Indeed, Tom Driver (1988) suggested that the easy accessibility of popular film was one of the reasons people rushed to see The Last Temptation of Christ. As he complained:

Why do the audiences who have been flocking to it in the wake of its phenomenal publicity not fall asleep (as I nearly did) during the 160 minutes of its running time? Instead, they seem engaged by a picture I found sluggish, in many ways stupefying. The audience in which I sat was mostly young adult. Could it be that these yuppish folk were hearing Jesus' story for the first time? Are they refreshed by the tale, no matter how badly told, of someone willing to die for the sake of others? Are they starved for just any rendering of Jesus with which they can identify? If so, the pulpits of America have their work cut out for them, both to encourage this moral interest and to prevent its being exploited by reactionary religion and politics (p. 338).

This means that both the profession and congregations needs to learn the language of the cinema. As Anglican Les Casson (2002, p. 5) pointed out: "as viewers, we're only partially literate. We don't often know how to talk about film on its own terms." So, now is the time to start learning, for religious education purposes, spiritual enlightenment and beyond.

Conclusion

Popular films are going to be with us for a very long time to come, whether believers like it or not. Indeed, as Jeffery Smith (2001) argued:

Believers may not accept the theology in motion pictures and religious institutions may not always appreciate the alternative sources of communication, but the history and culture of Hollywood indicate that the collision of creeds and popular culture is unavoidable (p. 224).

Therefore, it seems prudent for the profession to embrace this fact-of-life rather than keep avoiding or, devaluing it or deriding it. One needs to proactively address the heart cries of our modern youth for a relevant theology that does not repel them, especially considering Prof. Ninian Smart's lament that: "It is tragic that so often we bore young people, especially in the name of religion" (Tilby, 1979, p. 14). In fact, "the Bible no longer occupies that central place in our culture today" (Bill Moyer quoted in Bos, 1999, p. 3). This sociological point was humorously enacted in Dogma when "the Metatron" angel (Alan Rickman) dramatically manifested before Bethany Sloane (Linda Fiorentino) and severely frightened her. When she did not recognise his sacred name or his divine nature he annoyingly complained: "Don't tell me the name doesn't ring a bell...You people. If there isn't a movie about it, it's not worth knowing is it!" And yet this comical claim is fast becoming a social norm that the profession would do well to seriously address if it wishes to remain relevant today.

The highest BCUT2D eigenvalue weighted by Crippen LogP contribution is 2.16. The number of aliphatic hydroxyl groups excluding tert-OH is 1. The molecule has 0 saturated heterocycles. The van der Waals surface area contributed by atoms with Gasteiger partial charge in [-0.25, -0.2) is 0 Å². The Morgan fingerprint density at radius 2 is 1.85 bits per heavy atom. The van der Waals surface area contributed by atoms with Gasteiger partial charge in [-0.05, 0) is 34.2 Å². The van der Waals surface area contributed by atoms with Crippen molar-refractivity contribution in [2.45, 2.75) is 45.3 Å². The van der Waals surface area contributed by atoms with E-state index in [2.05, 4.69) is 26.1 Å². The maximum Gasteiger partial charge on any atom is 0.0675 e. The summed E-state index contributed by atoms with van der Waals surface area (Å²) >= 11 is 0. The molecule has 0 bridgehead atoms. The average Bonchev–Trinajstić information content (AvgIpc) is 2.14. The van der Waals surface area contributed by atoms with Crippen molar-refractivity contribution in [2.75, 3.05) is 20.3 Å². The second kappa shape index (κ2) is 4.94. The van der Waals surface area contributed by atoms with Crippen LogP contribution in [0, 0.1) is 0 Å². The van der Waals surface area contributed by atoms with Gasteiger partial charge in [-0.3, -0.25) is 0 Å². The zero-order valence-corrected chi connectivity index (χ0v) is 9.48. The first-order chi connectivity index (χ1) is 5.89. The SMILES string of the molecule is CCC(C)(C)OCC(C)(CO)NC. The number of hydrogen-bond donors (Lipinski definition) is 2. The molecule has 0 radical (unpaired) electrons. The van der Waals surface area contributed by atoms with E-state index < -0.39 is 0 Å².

What is required from the religious community is a positive engagement with the cinema rather than automatic, unthinking retrogression into condemnatory diatribes against the supposed evil influence of film. As David John Graham (1997) from the Glasgow Bible College put it:

But in case readers are concerned that film will only shake their religious views by challenging them, and not reaffirm them, it must also be said that movies can make a very positive contribution to theology. But they do that, surely, only if they say something new. For unless theology can say things in new ways, and unless it can say new things, it will cease to be interesting, and - perhaps worst of all - cease to be relevant (p. 42).

Indeed, celluloid religion is necessary today. Why? Because: "Theology has to work with some new materials, as well as old ones, in order to complete its task" (Marsh & Ortiz, 1997, p. 252), and what more fascinating new material is there than the world of contemporary cinema and its video, TV, DVD, cable and Internet correlates? Further research into this exciting interdisciplinary field is highly recommended, certainly needed, and long overdue.

Endnotes

[1.] All biblical quotations are sourced from the Authorized King James Version, unless indicated otherwise.

[2.] For the sake of brevity, the word "Mormon" or the initials "LDS" will be used instead of their official title: "The Church of Jesus Christ of Latter-day Saints."

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Filmography

Ben Hur (1926, dir. Fred Niblo)

Brigham Young (aka Brigham Young - Frontiersman) (1940, dir. Henry Hathaway)

Chariots of Fire (1981, dir. Hugh Hudson)

Dogma (1998, dir. Kevin Smith)

E.T.: The Extra-Terrestrial (1982, dir. Steven Spielberg)

Jesus of Nazareth (1977, dir. Franco Zeffirelli)

Jesus of Montreal (1989, dir. Denys Arcand)

The King of Kings (1927, dir. Cecil B. DeMille)

The Last Temptation of Christ (1988, dir. Martin Scorsese)

Places in the Heart (1984, dir. Robert Benton)

Samson and Delilah (1949, dir. Cecil B. DeMille)

The Ten Commandments (1923, dir. Cecil B. DeMille)

The Ten Commandments (1956, dir. Cecil B. DeMille)

Emerging Church Economics

There are too many errors in this book for unsophisticated readers. McLaren’s book has value only to readers who recognize the mistakes but are willing to learn about a position that springs from ideology and a theological framework. For me, the emerging church movement is enough to consider by itself without flawed economics intertwined

Mordecai Kaplan: Rethinking Judaism for the New World